Once you reach age 70½ – No more IRA contributions

When you reach age 70½, you are no longer eligible to make regular contributions to an IRA account.  A common misconception is that if you are still actively working, this age restriction doesn’t apply.  The reason for this misconception is that this is true for 401(k) accounts and other qualified retirement plans (like a 403(b), 457 plan or other). Another misunderstanding about this rule is that it applies to all IRAs.  Actually, this rule only applies to traditional IRAs – not Roth IRAs.  A Roth IRA has no age restriction for contributions to the account.  As always though, you must have earned income for the tax year in which you are making contributions to the Roth IRA. This age restriction for traditional IRAs applies only to regular contributions – whether deductible or non-deductible.  Rollovers into or out of IRA accounts are not restricted by age.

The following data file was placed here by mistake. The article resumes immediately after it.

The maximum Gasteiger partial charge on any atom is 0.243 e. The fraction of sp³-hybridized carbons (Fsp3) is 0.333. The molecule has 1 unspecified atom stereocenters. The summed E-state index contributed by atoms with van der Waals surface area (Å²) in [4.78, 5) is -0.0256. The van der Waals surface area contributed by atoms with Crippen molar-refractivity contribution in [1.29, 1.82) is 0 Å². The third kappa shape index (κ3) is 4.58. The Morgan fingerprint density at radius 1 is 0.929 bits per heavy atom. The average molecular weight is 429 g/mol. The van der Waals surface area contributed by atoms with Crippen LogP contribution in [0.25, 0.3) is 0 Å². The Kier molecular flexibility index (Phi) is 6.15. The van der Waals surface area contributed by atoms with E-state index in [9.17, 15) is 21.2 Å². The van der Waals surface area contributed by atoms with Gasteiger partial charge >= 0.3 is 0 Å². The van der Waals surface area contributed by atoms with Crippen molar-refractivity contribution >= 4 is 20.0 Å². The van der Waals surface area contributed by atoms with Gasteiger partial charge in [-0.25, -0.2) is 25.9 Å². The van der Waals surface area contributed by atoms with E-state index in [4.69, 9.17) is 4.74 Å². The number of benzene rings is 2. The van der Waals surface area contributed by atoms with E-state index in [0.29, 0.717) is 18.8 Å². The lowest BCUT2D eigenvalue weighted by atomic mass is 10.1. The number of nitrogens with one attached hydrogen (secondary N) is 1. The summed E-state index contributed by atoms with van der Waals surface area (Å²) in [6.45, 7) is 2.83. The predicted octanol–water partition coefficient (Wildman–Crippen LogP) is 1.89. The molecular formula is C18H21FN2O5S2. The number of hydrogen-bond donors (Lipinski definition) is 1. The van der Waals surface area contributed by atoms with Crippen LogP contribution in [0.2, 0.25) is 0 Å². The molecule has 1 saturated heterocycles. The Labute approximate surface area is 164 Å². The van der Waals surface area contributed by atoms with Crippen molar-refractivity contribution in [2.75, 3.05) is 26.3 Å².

What If My Employer Doesn’t Match My 401(k) Contributions?

Should I continue to make contributions to my 401(k)? Is there something else that I should make contributions to instead? As you may recall, the recommended order for retirement savings contributions is normally as follows: 401(k) contributions up to the amount that the company matches max out your Roth or traditional IRA contributions for the year (as applicable) max out the remainder of the available 401(k) contributions make taxable investment contributions In the situation where your employer doesn’t match your contributions to a 401(k) plan, the order of contributions is more appropriate if you bump up the Roth or traditional IRA contributions.  In other words, just eliminate the first bulletpoint. Now, the choice of Roth IRA versus the traditional IRA for your contributions is dependent upon your income and the tax impacts.  For example, you would not be eligible to make a deductible traditional IRA contribution if your Modified Adjusted […]

2012 Retirement Plan Limits